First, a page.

Exaggeration; embellishment, hyperbole: all spring from a desire to sound important, to look impressive in the eyes of others. The wild horse in this case is quite simply our ego, our pride. For it’s only when we bring that ego under control – only when we keep it on a tight rein – that our speaking and behaviour will be characterised by simplicity, humility, honesty – Jesus kneeling down, plain as day, to wash his disciples’ feet.
And so we finish with two questions as we come to the end of this chunk of the Sermon on the Mount, and they are these: first, ‘how can we grow in gentleness?’, and secondly, ‘why bother?’
In Paul’s letter to the Colossians, the apostle speaks of the need to clothe ourselves with gentleness and various other Christ-like qualities; and the image of clothing ourselves suggests a kind of changing room in which we move from one state to another. The changing room that Paul is thinking of is simply this: the place where we meet with Christ: for it’s as we regularly spend time in the presence of Gentle Jesus that something of that gentleness will rub off on us. It’s rather like that old idea that dogs begin to resemble their owners; or like an observation I made in a fishmongers in Twickenham, where you could pick out the man who’d worked with fish all his life by his open mouth and rather glassy-eyed stare!
It’s worship, in other words, and praise and thanksgiving and prayer and confession and the Eucharist – the basic Christian disciplines - that help us to grow in gentleness – in harnessing the wild horses of our anger and lust and restlessness and pride. It’s opening ourselves to the presence of Christ – daily praying that ancient prayer, ‘Come Holy Spirit’ – that changes us from the inside out, reminding us that we are sinners, yes, but forgiven sinners, and those in whom God is about his transforming work.
But why the discipline? Why bother? Isn’t the way of gentleness the way of hard work, even of repression, harnessing urges that are perfectly normal and natural and that need to be given free rein?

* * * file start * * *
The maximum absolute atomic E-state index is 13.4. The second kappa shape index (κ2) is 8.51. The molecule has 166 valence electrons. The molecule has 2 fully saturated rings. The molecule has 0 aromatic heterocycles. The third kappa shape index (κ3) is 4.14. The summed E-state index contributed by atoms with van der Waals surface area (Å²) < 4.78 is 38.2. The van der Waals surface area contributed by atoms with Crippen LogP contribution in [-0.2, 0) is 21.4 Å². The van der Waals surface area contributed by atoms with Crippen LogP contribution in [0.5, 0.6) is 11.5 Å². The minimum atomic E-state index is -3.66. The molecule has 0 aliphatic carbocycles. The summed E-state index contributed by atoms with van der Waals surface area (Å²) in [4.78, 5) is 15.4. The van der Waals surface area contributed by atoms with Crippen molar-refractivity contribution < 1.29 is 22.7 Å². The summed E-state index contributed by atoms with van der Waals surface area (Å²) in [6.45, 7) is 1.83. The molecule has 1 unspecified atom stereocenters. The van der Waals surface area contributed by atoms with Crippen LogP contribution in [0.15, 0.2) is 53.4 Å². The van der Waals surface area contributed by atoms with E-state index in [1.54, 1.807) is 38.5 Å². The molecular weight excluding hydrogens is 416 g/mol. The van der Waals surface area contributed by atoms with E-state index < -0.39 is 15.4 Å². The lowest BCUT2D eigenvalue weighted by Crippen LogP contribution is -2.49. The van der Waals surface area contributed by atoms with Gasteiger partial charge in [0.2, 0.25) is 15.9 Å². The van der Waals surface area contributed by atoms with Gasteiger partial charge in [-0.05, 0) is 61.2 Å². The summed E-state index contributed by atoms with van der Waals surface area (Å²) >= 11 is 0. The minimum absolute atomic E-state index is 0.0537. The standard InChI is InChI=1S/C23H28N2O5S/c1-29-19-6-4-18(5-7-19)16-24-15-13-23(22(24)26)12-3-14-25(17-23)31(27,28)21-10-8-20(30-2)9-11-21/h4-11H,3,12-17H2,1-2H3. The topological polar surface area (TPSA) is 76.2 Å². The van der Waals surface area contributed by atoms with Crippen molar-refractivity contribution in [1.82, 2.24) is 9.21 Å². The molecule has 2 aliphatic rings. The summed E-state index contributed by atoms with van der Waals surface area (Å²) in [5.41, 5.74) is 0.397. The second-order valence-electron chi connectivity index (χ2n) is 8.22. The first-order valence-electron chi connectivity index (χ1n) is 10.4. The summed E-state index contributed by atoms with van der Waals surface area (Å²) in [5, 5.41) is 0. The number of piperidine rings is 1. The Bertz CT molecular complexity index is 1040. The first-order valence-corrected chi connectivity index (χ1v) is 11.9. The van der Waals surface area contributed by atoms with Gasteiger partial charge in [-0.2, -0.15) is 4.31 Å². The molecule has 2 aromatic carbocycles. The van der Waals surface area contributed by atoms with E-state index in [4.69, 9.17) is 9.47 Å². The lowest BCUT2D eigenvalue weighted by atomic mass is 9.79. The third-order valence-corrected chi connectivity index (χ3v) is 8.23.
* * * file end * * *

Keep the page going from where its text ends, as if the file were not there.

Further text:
It’s a question that my daughter asks from time to time as she daily practises her scales. Why bother, when everything in her cries out what a very boring activity practising scales really is?
It’s a question that my son asks too, as he sets off at 6am on a chilly morning to do a workout in the gym.
It’s a question my wife and I sometimes ask after a late night, as the alarm rings at 6.20 and we struggle out of bed to say Morning Prayer together.
But it’s when my daughter is performing Ravel or Debussy, her heart and mind and body gloriously co-ordinated in moments of breathtaking beauty; it’s when my son is up against stiff opposition on the rugby field, and his fitness and that of his team-mates see them through to a glorious victory; it’s when I meet a real gentleman or gentlewoman, a person whose life is suffused with modesty and integrity, with the grace and love of God – that the question ‘Why bother?’ receives its clearest possible answer.
Yes, the Sermon on the Mount sets almost impossible standards. Yes, it leaves us all feeling challenged, humbled and in real need of the mercy which God is always willing to show to his people. Yes, this transformation business seems appallingly slow, with our rate of progress so negligible that it’s all too easy to give up before the finishing line. But the gift of real gentleness – of becoming the men and women that God always meant us to be – is a glorious prize; and gentle Jesus would say, today as every day, ‘Follow Me’.